Practical Semantic Works - a Bridge from the Users' Web to the Semantic Web

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Practical Semantic Works – a Bridge from the Users’ Web to the Semantic Web

Anca Paula Luca1

”Al. I. Cuza” University, Faculty of Computer Science, General Berthelot, 16, Ia¸si 700483, ROMANIA

Abstract. The PSW (Practical Semantic Works) script attends to en- able collaboration between users and the semantic web by providing a method for users to take advantage of the semantic markup existent on the web with a natural language interface, while preserving the original semantic meaning upon usage of the retrieved information.

1 Vision

The problem with reaching towards the semantic web is that the semantic marked up data is not naturally accessible to users, it needs to be (heavily) preprocessed. Also, users are not used to, nor technically trained, nor willing sometimes to produce semantically marked up data, such that, without appro- priate tools, the mixing between the users’ (social) web and the semantic web is hurtful for one of the sides. The script proposed here attends to demonstrate how a bridge between the two can be built: a tool to search semantic knowl- edge bases, accepting queries in natural language and allowing users to reuse the responses while preserving the original semantic markup in the background.

2 Means

PSW is a script built for the Ubiquity [8] extension for Firefox, to approach the user in the browsing process. Ubiquity aims to provide a browser command line to access web services in natural language-like commands, allowing the developers to create new commands providing means to parse commands and to operate with the current page.

To provide responses to user’s queries, semantically marked data from the Linked Data [4] project is used, accessed through SPARQL [6] and their re- spective SPARQL endpoints, so that the tool is able to provide answers from DBpedia [1], DBLP [2] or Linked Movie Database [3].

Finally, when a retrieved answer is to be inserted in the user edited docu- ment ((rich) text area), in order to preserve the semantic markup, since the user produced content is HTML (when not plaintext), we looked towards the mi- croformats [5] initiative, which allows to add semantic markup to HTML data, using simple HTML markup conventions to represent specific types of data.

We modelled the Ubiquity search command as an RDF [7] triple with a missing component, its object. Such, for a command likefind <property> of


<subject> in <source>, thesourcewill designate the data repository to fetch answers from (for the moment DBpedia, DBLP Berlin and Linkedmdb), the subjectsearch term will be used to look for a subject and the property will determine the predicate. The response will be a user accessible representation of the object(s) found for that subject and predicate. A flexible mapping mechanism is used to identify the subject and the property: each data source has a set of RDF properties to determine where the subjectstring is searched, and, upon success, the RDF property to be retrieved is determined from a mapping of the the user insertedproperty. Also, if a prior mapping does not exist forproperty, it will be searched as is, using a default per-source prefix. For the response, a predefined mapping between the retrieved property and a microformat is used to determine how to mark the response. In addition, a fourth parameter is accepted by the command, in the formfind <property> of <subject> in <source>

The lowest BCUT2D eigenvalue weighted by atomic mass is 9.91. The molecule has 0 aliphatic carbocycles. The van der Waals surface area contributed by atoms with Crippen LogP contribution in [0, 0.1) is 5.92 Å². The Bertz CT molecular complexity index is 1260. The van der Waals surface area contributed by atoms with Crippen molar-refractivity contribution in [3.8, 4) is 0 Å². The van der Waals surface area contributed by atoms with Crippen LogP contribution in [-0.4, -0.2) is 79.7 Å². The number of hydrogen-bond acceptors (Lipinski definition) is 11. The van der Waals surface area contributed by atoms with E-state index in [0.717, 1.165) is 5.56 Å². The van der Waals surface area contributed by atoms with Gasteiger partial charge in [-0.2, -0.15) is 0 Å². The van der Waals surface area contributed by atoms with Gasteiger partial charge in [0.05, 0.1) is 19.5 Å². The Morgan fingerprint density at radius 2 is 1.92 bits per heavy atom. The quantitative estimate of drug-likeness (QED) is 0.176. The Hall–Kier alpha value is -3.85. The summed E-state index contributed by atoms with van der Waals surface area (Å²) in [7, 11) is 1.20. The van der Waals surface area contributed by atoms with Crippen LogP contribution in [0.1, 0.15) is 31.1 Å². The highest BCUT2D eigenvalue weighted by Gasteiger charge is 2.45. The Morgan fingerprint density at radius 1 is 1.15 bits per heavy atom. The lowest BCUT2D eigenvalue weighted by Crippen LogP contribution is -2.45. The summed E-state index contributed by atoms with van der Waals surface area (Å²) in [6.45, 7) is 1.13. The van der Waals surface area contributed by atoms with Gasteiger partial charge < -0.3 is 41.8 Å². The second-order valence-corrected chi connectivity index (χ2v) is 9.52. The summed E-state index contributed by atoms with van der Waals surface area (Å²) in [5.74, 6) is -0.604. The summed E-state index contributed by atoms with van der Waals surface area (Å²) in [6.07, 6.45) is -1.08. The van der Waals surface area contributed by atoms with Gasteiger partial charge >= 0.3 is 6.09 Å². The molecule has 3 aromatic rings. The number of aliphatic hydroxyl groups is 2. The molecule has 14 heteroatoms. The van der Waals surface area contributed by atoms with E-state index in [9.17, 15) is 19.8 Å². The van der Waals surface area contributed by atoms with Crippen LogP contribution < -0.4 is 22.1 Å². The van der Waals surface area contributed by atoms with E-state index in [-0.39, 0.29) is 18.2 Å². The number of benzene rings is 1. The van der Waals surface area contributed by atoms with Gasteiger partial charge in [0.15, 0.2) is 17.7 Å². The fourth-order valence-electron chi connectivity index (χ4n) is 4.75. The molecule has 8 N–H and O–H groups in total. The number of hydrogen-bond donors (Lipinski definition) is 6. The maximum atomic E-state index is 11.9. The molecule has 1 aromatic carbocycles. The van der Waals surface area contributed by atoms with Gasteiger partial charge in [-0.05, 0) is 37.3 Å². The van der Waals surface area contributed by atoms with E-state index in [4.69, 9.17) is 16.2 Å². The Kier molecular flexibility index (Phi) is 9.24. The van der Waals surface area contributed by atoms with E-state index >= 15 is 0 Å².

as <format>, which allows the user to specify the way the retrieved answer should be used (as a person, event, link, etc).

3 Further Thoughts and Conclusions

This prototype script can be extended to provide a mechanism to a allow users to define data sources and, by using an import mechanism or a discovery protocol, to make this accessible to non-technical users. Also, the usage of microformats can be improved by implementing an alignment mechanism between searched ontologies and microformats ontology, to determine automatically the format to be used for a retrieved property, as well actual fetch of the full data required by the particular format.

The PSW script aims to explore the space of applications which enable users to read and write the semantic web also (not only the 2.0 content web), in a transparent manner, without having to adapt to technical environment, and with no compromise from the data markup point of view: the ”read” semantics are not lost upon ”writing”. Such a simple and fast approach, based on orchestrating existing data, tools and open standards, shows that, beyond the simplicity of the current stage, a full solution can be built in the direction of a bridge between the users’ web and the data web.


1. DBpedia initiative:

2. DBLP Berlin SPARQL endpoint:

3. Linked Movie Database:

4. Linked Data initiative:

5. Microformats initiative:

6. SPARQL Specification:

7. Resource Description Framework:

8. Ubiquity Mozilla Labs project:

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